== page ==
The archaeological legacies of Howard Carter and Zhao Kangmin: famous finds fifty-two years apart
"The largest tomb in Chinese history"
Howard Carter, born 1874 in Kensington, England, was perhaps the most famous archaeologist in the world prior to the Indian Jones movie franchise. Having joined an archaeological expedition to Egypt in 1891, 8 years later he was named Chief Inspector of the Egyptian Antiquities Service (now the Supreme Council of Antiquities in Egypt, an independent ministry), a position he held until his resignation in 1905. In 1914, Carter joined an expedition led by Lord Carnarvon who had received permission to conduct investigations in Egypt’s famed Valley of the Kings. This expedition yielded little until November 1922, when Carter found the steps that would lead to the tomb of Tutankhamun—or King Tut. His response to Carnarvon’s question “Can you see anything?” became famous—“Yes, wonderful things!”
A century after Carter was born, two Chinese farmers were digging a well in a field outside the ancient city of Xi’an. Turning up some terra cotta sherds, the accidental archaeologists notified Chinese authorities, having no idea what they had discovered—an extraordinary burial tomb for China’s first emperor containing thousands of life-like terra cotta warriors, together with other military accoutrement. While the site became instantly famous—and was declared a World Heritage site in 1987—the name of the government archaeologist who was sent to document the site largely fell into oblivion. Recently, Zhao Kangmin passed away at age 82.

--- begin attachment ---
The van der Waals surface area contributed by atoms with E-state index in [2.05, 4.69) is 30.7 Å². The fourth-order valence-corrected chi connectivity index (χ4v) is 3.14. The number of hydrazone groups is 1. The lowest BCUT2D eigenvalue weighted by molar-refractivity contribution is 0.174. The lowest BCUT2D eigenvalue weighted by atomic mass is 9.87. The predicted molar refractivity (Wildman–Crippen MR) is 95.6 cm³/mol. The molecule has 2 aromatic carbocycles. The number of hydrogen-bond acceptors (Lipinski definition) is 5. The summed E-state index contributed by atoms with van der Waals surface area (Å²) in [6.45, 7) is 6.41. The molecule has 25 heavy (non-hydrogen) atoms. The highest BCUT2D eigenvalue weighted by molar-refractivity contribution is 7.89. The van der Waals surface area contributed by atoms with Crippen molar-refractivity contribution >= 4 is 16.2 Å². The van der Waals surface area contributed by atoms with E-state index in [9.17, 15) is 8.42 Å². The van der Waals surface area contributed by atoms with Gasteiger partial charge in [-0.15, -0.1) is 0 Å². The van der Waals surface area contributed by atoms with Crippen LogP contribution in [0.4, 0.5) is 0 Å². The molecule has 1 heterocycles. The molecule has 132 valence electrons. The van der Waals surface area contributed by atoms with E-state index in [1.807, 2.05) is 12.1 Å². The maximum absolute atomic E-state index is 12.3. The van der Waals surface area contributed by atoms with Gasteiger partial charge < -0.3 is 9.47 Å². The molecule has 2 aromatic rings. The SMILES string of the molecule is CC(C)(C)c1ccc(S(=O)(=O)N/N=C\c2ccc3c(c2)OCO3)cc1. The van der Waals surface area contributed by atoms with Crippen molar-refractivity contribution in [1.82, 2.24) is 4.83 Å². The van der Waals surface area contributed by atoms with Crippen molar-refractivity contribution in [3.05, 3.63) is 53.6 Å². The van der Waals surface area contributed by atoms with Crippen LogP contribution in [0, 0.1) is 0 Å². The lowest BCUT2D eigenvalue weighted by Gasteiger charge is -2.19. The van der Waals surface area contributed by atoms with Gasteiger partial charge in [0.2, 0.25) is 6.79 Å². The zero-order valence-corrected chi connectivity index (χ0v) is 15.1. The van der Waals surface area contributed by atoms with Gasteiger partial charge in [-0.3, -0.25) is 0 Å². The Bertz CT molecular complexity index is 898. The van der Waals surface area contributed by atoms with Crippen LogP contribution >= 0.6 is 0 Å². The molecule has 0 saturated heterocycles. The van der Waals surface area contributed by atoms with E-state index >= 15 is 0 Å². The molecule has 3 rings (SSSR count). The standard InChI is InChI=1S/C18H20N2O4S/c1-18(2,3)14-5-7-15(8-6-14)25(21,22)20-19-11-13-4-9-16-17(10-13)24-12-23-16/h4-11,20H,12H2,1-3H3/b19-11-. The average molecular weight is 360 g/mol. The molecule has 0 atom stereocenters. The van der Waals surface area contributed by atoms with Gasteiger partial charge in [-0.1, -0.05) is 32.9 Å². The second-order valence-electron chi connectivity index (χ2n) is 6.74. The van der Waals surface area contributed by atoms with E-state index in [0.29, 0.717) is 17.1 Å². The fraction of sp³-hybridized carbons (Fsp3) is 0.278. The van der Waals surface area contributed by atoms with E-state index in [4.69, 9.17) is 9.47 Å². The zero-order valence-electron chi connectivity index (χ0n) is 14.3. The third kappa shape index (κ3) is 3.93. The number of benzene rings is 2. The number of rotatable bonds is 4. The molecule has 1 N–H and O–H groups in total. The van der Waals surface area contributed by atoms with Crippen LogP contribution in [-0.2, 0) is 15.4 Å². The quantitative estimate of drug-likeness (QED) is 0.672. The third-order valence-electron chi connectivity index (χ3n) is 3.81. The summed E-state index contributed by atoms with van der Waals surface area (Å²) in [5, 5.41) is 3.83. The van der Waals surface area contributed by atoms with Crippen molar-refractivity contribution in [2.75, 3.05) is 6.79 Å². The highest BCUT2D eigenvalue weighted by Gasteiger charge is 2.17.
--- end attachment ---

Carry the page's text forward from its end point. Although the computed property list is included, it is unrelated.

Archaeologist Who Uncovered China's 8,000-Man Terra Cotta Army Dies At 82
National Public Radio
May 20, 2018
For more on Emperor Qin’s Tomb, see National Geographic's reference page t